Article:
The Potentials of 3D Printing

It may seem like a futuristic topic, but engineers and designers have been using 3D printers for over 20 years. Now, prices are dropping and start-ups and large businesses are getting involved. The rapid changes are bringing the good the bad and the ugly.

Headjam would love to have a 3D printer in the studio. We'd print things like a working computer, a new face (see video), a few extra livers, a music box, and, of course, another 3D printer.

It may seem like a futuristic topic, but engineers and designers have been using 3D printers for over 20 years.

Now, prices are dropping and start-ups and large businesses are getting involved. This article from Quartz explains how important patents on 3D printers will expire in February 2014, which will likely lead to even cheaper printers.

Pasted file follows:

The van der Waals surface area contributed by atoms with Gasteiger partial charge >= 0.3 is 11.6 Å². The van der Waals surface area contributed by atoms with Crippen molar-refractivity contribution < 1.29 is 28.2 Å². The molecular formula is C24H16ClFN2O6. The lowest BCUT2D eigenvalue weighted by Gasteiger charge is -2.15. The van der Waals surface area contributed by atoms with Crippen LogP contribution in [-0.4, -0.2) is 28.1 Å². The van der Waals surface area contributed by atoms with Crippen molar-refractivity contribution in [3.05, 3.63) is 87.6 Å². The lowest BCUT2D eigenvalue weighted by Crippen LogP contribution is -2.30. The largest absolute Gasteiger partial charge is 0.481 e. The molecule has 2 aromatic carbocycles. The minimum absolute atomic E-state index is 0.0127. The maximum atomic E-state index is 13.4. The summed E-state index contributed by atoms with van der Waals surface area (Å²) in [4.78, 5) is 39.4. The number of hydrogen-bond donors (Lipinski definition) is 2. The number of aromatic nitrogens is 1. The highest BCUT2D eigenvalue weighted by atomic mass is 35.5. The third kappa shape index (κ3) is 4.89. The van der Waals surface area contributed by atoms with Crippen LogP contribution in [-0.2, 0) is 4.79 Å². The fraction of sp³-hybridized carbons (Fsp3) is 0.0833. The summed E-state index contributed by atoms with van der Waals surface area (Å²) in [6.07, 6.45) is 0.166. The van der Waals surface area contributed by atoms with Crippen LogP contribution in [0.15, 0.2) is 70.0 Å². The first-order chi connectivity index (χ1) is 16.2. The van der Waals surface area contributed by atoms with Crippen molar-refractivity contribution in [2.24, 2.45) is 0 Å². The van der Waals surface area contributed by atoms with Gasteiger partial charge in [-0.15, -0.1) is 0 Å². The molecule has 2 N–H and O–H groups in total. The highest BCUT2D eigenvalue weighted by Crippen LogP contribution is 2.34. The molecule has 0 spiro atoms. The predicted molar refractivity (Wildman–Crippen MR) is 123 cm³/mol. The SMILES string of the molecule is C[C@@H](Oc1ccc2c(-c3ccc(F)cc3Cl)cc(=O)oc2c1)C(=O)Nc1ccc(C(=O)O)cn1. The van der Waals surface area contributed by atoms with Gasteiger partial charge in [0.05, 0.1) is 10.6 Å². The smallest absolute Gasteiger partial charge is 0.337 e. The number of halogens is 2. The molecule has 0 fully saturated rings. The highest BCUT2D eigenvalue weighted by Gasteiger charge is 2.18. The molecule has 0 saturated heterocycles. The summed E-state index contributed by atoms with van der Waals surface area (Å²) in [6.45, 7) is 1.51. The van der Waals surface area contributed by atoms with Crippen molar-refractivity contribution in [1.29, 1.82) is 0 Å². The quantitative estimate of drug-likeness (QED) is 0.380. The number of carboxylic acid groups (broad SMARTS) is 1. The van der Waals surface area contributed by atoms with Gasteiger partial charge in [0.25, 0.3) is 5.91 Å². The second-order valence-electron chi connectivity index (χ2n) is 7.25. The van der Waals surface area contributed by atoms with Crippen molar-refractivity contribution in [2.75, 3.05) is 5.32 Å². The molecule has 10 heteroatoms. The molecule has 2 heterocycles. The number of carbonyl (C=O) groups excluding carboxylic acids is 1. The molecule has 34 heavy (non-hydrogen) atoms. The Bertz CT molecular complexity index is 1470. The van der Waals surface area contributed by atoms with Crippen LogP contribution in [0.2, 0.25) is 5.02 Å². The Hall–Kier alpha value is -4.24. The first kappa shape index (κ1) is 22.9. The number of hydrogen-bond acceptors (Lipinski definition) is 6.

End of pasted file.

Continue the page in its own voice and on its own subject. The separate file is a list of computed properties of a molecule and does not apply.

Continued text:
There are all sorts of positives and negatives that come with printing 3D objects. Here's a heartwarming story on a 3D printer used to build a duck a new leg, and a more frightening article on 3D printers and guns. The photo featured here also shows how 3D printing can be used purely for artistic purposes.

The BBC article recently featured this article which explains ways in which 3D printing could actually print images directly from children's minds. With software called emotional evolutionary design (EED) children created their own imaginary creature based on thought, and then after some evaluation, the object is printed. Exciting, and possibly terrifying depending on what kind of brain your kid has.

With companies like NASA investing in 3D printers, and start-up companies all over the world getting involved, we reckon by this time next year we'll be printing out our dinner.

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Luke Kellett

Principal - Managing Director · Google +

Luke’s diverse skillset, full on energy and passion for collaboration sets the standard high for Headjam’s team, and our creative.

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